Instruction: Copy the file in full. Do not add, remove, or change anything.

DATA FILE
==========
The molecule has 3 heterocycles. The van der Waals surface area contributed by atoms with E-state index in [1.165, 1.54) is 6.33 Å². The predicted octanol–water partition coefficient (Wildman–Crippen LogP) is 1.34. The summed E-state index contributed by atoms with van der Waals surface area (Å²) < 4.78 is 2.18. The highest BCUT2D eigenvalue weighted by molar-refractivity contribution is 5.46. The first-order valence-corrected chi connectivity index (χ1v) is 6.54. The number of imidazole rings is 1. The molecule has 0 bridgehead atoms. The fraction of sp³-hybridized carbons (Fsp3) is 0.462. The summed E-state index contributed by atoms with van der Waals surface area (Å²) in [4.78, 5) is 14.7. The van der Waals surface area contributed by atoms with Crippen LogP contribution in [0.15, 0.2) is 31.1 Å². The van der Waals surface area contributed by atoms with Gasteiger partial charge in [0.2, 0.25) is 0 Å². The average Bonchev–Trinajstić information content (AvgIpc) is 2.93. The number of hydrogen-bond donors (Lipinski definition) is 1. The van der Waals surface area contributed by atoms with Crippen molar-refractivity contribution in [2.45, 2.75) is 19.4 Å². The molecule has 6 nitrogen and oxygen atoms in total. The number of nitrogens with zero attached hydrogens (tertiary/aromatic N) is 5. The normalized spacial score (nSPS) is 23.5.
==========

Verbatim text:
The molecule has 3 heterocycles. The van der Waals surface area contributed by atoms with E-state index in [1.165, 1.54) is 6.33 Å². The predicted octanol–water partition coefficient (Wildman–Crippen LogP) is 1.34. The summed E-state index contributed by atoms with van der Waals surface area (Å²) < 4.78 is 2.18. The highest BCUT2D eigenvalue weighted by molar-refractivity contribution is 5.46. The first-order valence-corrected chi connectivity index (χ1v) is 6.54. The number of imidazole rings is 1. The molecule has 0 bridgehead atoms. The fraction of sp³-hybridized carbons (Fsp3) is 0.462. The summed E-state index contributed by atoms with van der Waals surface area (Å²) in [4.78, 5) is 14.7. The van der Waals surface area contributed by atoms with Crippen LogP contribution in [0.15, 0.2) is 31.1 Å². The van der Waals surface area contributed by atoms with Gasteiger partial charge in [0.2, 0.25) is 0 Å². The average Bonchev–Trinajstić information content (AvgIpc) is 2.93. The number of hydrogen-bond donors (Lipinski definition) is 1. The van der Waals surface area contributed by atoms with Crippen molar-refractivity contribution in [2.45, 2.75) is 19.4 Å². The molecule has 6 nitrogen and oxygen atoms in total. The number of nitrogens with zero attached hydrogens (tertiary/aromatic N) is 5. The normalized spacial score (nSPS) is 23.5.